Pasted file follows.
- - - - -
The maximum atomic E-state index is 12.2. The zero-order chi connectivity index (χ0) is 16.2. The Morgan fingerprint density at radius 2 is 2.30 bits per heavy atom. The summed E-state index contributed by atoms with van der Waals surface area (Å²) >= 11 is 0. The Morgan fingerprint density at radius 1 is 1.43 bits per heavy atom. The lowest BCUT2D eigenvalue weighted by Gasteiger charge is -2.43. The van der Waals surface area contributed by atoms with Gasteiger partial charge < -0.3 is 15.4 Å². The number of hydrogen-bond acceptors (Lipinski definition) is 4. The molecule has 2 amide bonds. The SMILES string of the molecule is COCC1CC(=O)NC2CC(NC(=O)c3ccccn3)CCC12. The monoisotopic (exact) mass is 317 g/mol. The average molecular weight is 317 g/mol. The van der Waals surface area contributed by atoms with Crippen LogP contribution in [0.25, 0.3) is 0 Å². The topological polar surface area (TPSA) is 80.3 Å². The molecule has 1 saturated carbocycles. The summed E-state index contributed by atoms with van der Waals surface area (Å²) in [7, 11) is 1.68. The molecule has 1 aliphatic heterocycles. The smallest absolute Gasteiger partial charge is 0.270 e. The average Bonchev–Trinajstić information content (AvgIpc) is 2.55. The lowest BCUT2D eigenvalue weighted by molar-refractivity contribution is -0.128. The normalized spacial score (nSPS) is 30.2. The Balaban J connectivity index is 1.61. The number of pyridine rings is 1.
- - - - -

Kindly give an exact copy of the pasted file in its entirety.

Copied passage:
The maximum atomic E-state index is 12.2. The zero-order chi connectivity index (χ0) is 16.2. The Morgan fingerprint density at radius 2 is 2.30 bits per heavy atom. The summed E-state index contributed by atoms with van der Waals surface area (Å²) >= 11 is 0. The Morgan fingerprint density at radius 1 is 1.43 bits per heavy atom. The lowest BCUT2D eigenvalue weighted by Gasteiger charge is -2.43. The van der Waals surface area contributed by atoms with Gasteiger partial charge < -0.3 is 15.4 Å². The number of hydrogen-bond acceptors (Lipinski definition) is 4. The molecule has 2 amide bonds. The SMILES string of the molecule is COCC1CC(=O)NC2CC(NC(=O)c3ccccn3)CCC12. The monoisotopic (exact) mass is 317 g/mol. The average molecular weight is 317 g/mol. The van der Waals surface area contributed by atoms with Crippen LogP contribution in [0.25, 0.3) is 0 Å². The topological polar surface area (TPSA) is 80.3 Å². The molecule has 1 saturated carbocycles. The summed E-state index contributed by atoms with van der Waals surface area (Å²) in [7, 11) is 1.68. The molecule has 1 aliphatic heterocycles. The smallest absolute Gasteiger partial charge is 0.270 e. The average Bonchev–Trinajstić information content (AvgIpc) is 2.55. The lowest BCUT2D eigenvalue weighted by molar-refractivity contribution is -0.128. The normalized spacial score (nSPS) is 30.2. The Balaban J connectivity index is 1.61. The number of pyridine rings is 1.